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Judges: More money needed to care for addicted youth

October 25, 2013
Betsy Lehndorff - News Staff Writer , The Alpena News

ALPENA - Two judges need more money to care for seven children severely addicted to drugs and alcohol because residential treatment is costing $300 a day per youth.

Additional treatment and other efforts to help them will cost an additional $294,000 before the year is out, officials said Friday at a budget committee meeting of the Alpena County Commissioners.

Circuit Court Chief Judge Michael Mack and Alpena County Family Court Judge Thomas LaCross appeared before the board of commissioners to address the commissioners about the 2014 calendar year budget.

Treasurer Kim Ludlow provided a balance sheet total for the year to date, and some background.

In 2013, the child care fund officials sought $207,000 for the year but were budgeted at $107,000.

In the first 10 months, all of the fund savings were exhausted and it is now overdrawn by $89,000. The fund programs need the additional $294,000 before the end of the year just to balance the budget.

One key reason is because of the treatment required for seven young addicts, who range is age between 10 and 16, and are considered "the worst of the worst," Mack said.

Both judges blamed the problem on the increasing presence of meth in the region. In addition to developing addictions to drugs and alcohol, many of the youngsters were badly neglected and abused by parents making, distributing and using the meth.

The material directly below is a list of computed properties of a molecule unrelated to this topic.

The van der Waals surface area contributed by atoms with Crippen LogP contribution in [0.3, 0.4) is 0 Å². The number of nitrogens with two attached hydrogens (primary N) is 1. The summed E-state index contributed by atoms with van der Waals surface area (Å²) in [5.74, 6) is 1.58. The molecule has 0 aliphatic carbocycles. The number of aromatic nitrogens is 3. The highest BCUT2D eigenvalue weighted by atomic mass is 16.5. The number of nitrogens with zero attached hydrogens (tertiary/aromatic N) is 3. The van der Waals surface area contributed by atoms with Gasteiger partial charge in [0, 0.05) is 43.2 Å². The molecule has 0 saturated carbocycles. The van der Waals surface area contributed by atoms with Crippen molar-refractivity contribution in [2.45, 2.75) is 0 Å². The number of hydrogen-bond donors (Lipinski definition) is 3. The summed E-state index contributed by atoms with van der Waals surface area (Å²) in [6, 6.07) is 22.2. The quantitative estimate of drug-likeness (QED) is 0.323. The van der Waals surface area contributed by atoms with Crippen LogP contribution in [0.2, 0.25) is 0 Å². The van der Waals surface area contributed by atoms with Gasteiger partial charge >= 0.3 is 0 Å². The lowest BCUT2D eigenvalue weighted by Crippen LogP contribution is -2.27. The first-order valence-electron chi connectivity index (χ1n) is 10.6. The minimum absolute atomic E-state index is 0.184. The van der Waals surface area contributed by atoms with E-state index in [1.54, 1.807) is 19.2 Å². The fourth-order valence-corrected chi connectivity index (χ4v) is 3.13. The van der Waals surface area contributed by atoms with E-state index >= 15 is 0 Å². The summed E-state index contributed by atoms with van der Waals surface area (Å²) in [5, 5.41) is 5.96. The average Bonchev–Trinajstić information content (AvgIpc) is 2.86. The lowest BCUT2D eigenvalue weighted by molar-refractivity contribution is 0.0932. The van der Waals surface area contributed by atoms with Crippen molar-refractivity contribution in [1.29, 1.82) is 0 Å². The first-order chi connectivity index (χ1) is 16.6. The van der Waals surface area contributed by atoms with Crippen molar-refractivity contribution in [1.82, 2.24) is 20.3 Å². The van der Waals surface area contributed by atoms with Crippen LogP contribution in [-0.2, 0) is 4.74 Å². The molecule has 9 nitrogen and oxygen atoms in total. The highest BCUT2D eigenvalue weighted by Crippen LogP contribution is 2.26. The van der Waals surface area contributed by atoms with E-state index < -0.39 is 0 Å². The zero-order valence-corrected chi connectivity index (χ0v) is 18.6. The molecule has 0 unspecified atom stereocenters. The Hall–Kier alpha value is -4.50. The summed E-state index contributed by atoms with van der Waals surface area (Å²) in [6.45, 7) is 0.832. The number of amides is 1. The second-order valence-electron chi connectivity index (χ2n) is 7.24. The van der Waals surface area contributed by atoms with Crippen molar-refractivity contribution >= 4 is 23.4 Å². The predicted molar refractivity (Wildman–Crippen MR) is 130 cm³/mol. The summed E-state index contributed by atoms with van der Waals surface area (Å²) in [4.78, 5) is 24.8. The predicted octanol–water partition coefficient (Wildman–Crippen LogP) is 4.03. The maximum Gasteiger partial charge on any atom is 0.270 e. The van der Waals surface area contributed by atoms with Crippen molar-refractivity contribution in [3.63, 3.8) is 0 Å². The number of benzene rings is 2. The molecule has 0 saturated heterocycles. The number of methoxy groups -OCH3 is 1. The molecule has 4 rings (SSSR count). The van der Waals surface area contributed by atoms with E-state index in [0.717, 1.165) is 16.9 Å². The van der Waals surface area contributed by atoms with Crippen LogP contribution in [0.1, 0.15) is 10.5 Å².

One youngster was found under a bridge in the company of an adult, who was "dead drunk" and suffering severe mental and drug problems, LaCross said. Other children have been involved in similar scenarios and the outcomes have not been good.

"Some of these kids were involved in home invasions. They have drug addictions, violence issues," LaCross said.

One problem is that costs of treating such children needs to be monitored, because specialized centers like to hang onto them. Yet, if released to the community, the youths can influence their peers, LaCross said.

"We've tried everything to keep them at home and get them to school. And when they bottom out, that's when they cost money," Mack said.

Mack said no child should grow up in an institution because warehousing isn't a solution.

"We want them to come out better than they went in," he said. "It's frustrating that we spend all this money on problem people, because good citizens need help and we can't help them."

Before budget-cutting measures went into effect last year, the child care fund programs cost around $300,000 a year. For 2014, the judges asked the commissioners to provide them a budget they must stay within.

The judges said they also are putting together an advisory panel to review the treatment and progress of each child. The group will include a therapist, a juvenile officer, a financial officer and others involved in the case.

Investment in treatment for the seven is crucial, the judges said.

Delinquency has dropped dramatically, LaCross said.

"By placing the worst of the worst, you are taking bad kids out of the community and they aren't influencing other kids," he said.

The deficit is expected to be discussed at the next meeting of the Alpena County Board of Commissioners Oct. 29. A public hearing on the budget is scheduled for Nov. 23.

Betsy Lehndorff can be reached via email at blehndorff@thealpenanews.com or by phone at 358-5693. Follow Betsy on Twitter @bl_alpenanews.

 
 

 

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